+ Pool / Family and PlayLab in collaboration with Arup

© , PlayLab

A 30-day Kickstarter campaign to raise funds for the continued development of + Pool is underway. From the creative minds at Family and PlayLab, + Pool is a collaboration to design a floating riverwater pool for everyone in the rivers of . Beginning the next phase of the project, material testing and design, the online fundraising campaign hopefully will raise the initial $25,000 needed to begin physically testing the filtration membranes providing results to determine the best filtration membranes and methods to provide clean and safe riverwater for the public to swim in.  A preliminary engineering feasibility report was initially conducted by Arup New York, which assessed the water quality, filtration, structural, mechanical and energy systems of + Pool.

Family and PlayLab launched a Kickstarter online fundraising campaign this month with the ultimate goal of generating enough support to prototype the filtration system by building a full-scale working mockup of the one section of + Pool. Research, design, testing and development will continue through the year in conjunction with permitting, approvals and building partnerships with community, municipal, commercial and environmental organizations.

Donation levels for the Kickstarter campaign range from $1 to $10,000 with the hope that everyone interested in cleaner public waterways can get involved. Donors can choose from a variety of incentives and gear up for a day at the pool.  For more information about the project and the campaign or to donate click here.  Or write to info@pluspool.org.

Follow the break for more details about this project and the history of floating pools in New York City, which date back to the early 19th century.

© Family, PlayLab

EVERYTHING IS BETTER WITH A POOL

+ Pool is the collaborative initiative of design studios Family and PlayLab to build a floating pool for everyone in the rivers of New York City. The project was launched with the ambition to improve the use of the city’s natural resources by providing a clean and safe way for the public to swim in New York’s waters.

As both a public amenity and an ecological prototype, + Pool is a small but exciting precedent for environmental urbanism in the 21st Century.

NYC + POOL

+ Pool is for you, for your friend, for your mom, for your dad, for your girlfriend, for your kids, for your boss, for your bartender, for your tamale guy, for your other girlfriend, for New York City, for everyone.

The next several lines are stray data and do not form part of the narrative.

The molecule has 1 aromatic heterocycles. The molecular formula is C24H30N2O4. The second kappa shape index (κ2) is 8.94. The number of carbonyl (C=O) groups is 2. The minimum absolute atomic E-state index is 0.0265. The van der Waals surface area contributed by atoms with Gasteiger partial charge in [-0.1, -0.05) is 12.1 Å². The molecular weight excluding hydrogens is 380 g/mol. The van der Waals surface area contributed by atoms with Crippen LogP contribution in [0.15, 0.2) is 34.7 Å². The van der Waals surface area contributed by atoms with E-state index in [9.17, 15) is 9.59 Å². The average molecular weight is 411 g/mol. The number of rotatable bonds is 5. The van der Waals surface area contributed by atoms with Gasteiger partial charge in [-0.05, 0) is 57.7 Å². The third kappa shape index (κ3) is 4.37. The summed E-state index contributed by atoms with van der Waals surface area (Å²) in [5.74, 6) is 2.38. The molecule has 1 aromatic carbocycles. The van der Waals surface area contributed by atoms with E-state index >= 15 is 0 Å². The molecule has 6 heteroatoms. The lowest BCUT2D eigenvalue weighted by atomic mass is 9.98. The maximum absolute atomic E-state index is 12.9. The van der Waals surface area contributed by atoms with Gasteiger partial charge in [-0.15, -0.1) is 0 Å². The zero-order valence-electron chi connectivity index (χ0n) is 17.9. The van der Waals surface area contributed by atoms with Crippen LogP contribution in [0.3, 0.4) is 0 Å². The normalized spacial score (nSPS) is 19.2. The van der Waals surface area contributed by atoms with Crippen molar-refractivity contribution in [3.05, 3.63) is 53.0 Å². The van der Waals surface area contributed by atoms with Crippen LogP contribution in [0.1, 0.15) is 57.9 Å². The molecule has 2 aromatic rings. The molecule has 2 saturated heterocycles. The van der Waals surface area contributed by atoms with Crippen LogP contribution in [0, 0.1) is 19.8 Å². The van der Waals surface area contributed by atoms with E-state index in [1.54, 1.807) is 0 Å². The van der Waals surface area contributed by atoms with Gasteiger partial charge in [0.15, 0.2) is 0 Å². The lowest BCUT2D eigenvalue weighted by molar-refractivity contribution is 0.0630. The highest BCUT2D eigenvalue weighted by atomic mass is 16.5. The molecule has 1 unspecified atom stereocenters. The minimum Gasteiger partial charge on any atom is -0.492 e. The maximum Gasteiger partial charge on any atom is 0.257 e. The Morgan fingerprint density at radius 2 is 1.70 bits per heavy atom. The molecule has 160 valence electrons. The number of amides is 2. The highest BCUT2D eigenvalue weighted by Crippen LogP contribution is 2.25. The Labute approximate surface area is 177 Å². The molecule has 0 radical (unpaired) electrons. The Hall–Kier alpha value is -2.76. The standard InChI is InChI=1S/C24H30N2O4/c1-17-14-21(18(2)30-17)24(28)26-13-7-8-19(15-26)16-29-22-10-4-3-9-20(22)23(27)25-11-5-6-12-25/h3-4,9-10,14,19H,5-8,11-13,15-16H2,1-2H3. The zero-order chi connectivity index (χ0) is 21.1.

An offshore reflection of the city intersection, + Pool both exemplifies the dense, busy character of New York City and offers an island retreat from it.

© Family, PlayLab

HISTORY + POOL

Floating pools have paralleled the development of New York City dating back to the early 19th Century. When the city’s elite used lower Manhattan as a resort in the 1800s floating spas were located just off the Battery. After the Civil War the huge influx of immigrants required bathhouses in the Hudson and East Rivers as many were without proper bathing facilities in their homes. In the early 1900s improved plumbing infrastructure and increasing water quality concerns closed the last of the river-borne pools, relocating aquatic leisure activities to more sanitized and inland sites.

In 1972, the Clean Water Act set forth the goal of making every body of water in the country safe for recreation, and in 2007 the Floating Pool Lady – a reclaimed barge now located in the Bronx – brought back the first semblance of New York’s floating pool culture in almost a Century.

Today, as the appreciation for our city’s natural resources becomes increasingly crucial, a permanent floating pool in the river will help restore the water culture so integral to New York City.

© Family, PlayLab

EVERYONE + POOL

+ Pool should be enjoyed by everyone, at all times, which is why it’s designed as four pools in one: Children’s Pool, Sports Pool, Lap Pool and Lounge Pool. Each pool can be used independently to cater to all types of swimmers, combined to form an Olympic-length lap pool, or opened completely into a 9,000 square foot pool for play.

WATER + POOL

The most important aspect of + Pool’s design is that it filters river water through the pool’s walls – like a giant strainer dropped into the river.

The concentric layers of filtration materials that make up the sides of the pool are designed to remove bacteria, contaminants and odors, leaving only safe and swimmable water that meets city, state and federal standards of quality.

PARK + POOL

Its universally recognizable shape and unusual offshore siting immediately position + Pool as a iconic piece of public infrastructure.

Whether as a compliment to a thriving park or catalyst for a growing one, the pool can serve as a destination for weekend visitors, an island haven for busy locals, and a symbol for the surrounding neighborhood.

© Family, PlayLab

TEAM + POOL